What is Criminology? Essay Sample
- Word count: 1495
- Category: criminology
A limited time offer!
Get a custom sample essay written according to your requirements urgent 3h delivery guaranteedOrder Now
What is Criminology? Essay Sample
Issues regarding crime, criminal justices, social justices, and others are innate concerns to any society in the world. The 19th and 20th centuries have been described as the violent centuries in the world history (Newburn, 2004). The two centuries have witnessed world wars, genocides, ethnic cleansing, money laundering, scams, and many other types of crimes. It is from the rise in these crimes in these centuries that there has been development of systematic study of crimes leading to emergence of field of criminology. Therefore, criminology is a field of study that deals with issues focusing on crime. It looks into crime from different perspectives ranging from the causes of crime, prevention, social control, and punishment, treatment and rehabilitation of criminal offenders (Schmalleger, 2004). Criminology takes a multidisciplinary approach to the study of crime applying scientific principles in the process.
What is criminology?
The world criminology is derived from Latin word crimen which means “accusation” in English, and Greek word logia. Criminology traces its origin to application in medico-legal science, psychiatry, nineteenth century social reforms, and other events. However, times and approach to criminology have changed over the years and the modern criminology incorporate systematic scientific inquiry into crime (Siegel, 2003). The word criminology was first used by Paul Topinard who was a French scientist. Topinard was studying types of criminals although Italian lawyer Rafele Garofalo is credited with having coined this term.
Different definitions have been developed to define the word criminology. In all these definitions, criminology is defined by specific facts like studying of crimes, understanding why individual commit crimes, effectiveness of methods of correction of criminals, and reaction and relationship between the society and criminal offenders. Criminology is therefore a field of study that takes a scientific approach to study crime from individual perspective and as a social phenomenon (Schmalleger, 2004). Criminology does not involve all what is about catching offenders. It does not involve equipping individual with skills to nail down criminal offenders nor does it engage in profiling of offenders. It takes a complex approach to the study of crime but mainly concentrate on answering the question “why?”
In answering the question “why?” criminology must dig deep to understand crimes in all perspectives. As has been highlighted in above, the 20th century has been highlighted as the most violent century in history of the world taking its share of increased wars, ethnic cleaning, industrial disasters, serial killing, rape, torture, swindling, and many others. It is not clear whether it only the most violent and harmful of the mentioned activities that attracted the attention of criminal justice system (Schmalleger, 2004). In criminology, the issues has been asking the question why these activities happened and compared their causative factors with what had happened in previous centuries in order to build a body of knowledge of the changing nature of crime. For example in the recent past, there has been changing complexions of war time and increased corporate killing which in a way challenges our conventional thinking of nature of crime. To address these issues, criminology takes a deeper understanding of historical and contemporary dynamics of crime (Siegel, 2003).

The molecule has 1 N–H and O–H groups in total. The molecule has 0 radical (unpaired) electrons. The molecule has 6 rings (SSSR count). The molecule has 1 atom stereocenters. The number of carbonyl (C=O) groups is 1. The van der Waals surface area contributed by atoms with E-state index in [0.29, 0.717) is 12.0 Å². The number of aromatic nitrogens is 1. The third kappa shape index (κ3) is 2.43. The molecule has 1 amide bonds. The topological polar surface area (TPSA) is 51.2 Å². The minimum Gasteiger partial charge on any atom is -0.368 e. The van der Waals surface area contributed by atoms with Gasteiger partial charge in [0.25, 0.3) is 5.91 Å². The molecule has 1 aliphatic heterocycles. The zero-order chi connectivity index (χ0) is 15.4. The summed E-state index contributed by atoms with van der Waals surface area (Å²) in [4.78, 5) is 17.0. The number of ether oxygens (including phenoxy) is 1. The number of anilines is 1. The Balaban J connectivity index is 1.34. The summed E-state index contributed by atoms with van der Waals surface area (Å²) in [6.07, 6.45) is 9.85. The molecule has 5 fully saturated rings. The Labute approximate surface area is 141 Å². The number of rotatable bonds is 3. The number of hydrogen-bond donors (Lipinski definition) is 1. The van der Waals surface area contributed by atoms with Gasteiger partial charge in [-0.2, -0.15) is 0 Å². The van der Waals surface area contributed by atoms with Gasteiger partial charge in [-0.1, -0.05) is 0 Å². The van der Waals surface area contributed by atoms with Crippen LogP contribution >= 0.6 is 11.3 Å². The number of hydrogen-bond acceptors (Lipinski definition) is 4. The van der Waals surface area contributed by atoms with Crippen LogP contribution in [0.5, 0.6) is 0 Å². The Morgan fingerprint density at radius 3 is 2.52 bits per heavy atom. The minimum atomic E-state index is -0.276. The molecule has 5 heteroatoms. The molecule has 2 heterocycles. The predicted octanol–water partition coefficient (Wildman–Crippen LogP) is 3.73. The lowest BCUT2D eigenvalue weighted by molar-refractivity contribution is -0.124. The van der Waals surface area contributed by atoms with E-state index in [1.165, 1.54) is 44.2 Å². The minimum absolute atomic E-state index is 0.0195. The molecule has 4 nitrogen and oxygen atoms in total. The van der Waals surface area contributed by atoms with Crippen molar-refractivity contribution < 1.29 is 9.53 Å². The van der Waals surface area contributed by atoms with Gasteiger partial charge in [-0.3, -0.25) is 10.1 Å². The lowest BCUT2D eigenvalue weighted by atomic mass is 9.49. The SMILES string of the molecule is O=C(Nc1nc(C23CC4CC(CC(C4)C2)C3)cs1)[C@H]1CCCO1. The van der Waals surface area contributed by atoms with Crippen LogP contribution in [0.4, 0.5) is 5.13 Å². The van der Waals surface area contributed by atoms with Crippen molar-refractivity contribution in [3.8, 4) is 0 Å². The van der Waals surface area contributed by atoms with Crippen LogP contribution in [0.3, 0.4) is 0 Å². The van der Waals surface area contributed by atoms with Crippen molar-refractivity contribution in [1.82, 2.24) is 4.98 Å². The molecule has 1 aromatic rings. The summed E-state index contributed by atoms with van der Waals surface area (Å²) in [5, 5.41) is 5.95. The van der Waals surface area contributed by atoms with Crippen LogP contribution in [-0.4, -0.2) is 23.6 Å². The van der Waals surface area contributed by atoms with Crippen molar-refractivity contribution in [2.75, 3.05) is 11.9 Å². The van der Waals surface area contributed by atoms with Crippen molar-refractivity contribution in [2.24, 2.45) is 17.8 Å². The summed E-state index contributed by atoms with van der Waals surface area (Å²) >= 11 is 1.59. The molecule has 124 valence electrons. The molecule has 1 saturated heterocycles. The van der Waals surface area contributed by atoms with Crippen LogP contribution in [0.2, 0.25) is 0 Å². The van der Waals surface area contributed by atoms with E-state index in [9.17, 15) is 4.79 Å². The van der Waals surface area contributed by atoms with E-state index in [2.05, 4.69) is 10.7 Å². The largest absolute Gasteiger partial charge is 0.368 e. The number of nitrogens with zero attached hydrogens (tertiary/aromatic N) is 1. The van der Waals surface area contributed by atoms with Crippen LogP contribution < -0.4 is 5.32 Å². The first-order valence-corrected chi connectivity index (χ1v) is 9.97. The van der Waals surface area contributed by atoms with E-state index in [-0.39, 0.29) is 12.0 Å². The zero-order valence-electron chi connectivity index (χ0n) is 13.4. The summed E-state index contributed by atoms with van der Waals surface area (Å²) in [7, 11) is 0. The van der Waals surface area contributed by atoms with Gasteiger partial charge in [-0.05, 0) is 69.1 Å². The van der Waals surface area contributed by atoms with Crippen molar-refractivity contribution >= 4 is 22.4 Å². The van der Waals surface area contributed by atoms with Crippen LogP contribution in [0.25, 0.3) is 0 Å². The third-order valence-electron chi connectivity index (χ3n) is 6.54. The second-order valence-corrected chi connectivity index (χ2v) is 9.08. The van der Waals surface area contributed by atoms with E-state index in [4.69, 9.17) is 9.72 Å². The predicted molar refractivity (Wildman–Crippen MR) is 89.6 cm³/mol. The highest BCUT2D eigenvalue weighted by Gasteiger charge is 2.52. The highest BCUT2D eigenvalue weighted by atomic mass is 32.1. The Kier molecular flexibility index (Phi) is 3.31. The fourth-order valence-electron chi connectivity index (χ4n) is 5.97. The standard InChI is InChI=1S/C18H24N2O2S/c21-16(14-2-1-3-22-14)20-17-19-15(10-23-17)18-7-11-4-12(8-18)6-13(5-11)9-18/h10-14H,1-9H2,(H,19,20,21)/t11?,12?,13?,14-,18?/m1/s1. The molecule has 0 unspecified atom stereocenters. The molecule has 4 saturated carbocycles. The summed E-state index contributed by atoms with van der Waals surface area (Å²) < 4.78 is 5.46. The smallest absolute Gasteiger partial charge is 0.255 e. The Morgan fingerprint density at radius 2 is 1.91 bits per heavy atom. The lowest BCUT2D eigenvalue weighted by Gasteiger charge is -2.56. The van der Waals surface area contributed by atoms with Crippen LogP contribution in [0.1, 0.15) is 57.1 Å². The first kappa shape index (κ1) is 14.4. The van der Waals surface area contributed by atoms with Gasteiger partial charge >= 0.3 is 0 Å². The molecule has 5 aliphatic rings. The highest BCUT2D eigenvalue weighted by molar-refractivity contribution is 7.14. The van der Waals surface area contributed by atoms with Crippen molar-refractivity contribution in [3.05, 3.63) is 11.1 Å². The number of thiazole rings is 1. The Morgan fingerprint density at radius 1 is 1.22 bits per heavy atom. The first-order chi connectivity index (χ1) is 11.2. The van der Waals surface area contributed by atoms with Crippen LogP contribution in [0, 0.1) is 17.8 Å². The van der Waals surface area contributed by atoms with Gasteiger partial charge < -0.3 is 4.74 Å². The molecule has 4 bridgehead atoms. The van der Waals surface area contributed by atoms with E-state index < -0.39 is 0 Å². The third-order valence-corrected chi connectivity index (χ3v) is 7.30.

Criminology does not end with answering the question “why?” It goes further to formulate the most practical and coherent solutions to deal with criminals. This means that criminology is not reserved for those fighting crimes alone but every member of the society must have basic knowledge in order to fight crime (Siegel, 2003). For example in the recent past, there have been increased campaigns for community policing. For the community members to embrace this concept, they need to have basic understanding of criminology and the benefits underlying community policing. Criminology has a broader outlook than four corners of a classroom.
In respect to crimes, criminology striven to explain why some acts are considered as crimes while in one society while they may not be crimes in other societies. Criminology explains this variance in societies and cultures and why some crimes are universal in nature (Newburn, 2004). It may also seek to understand while there are varied punishment options available in different societies.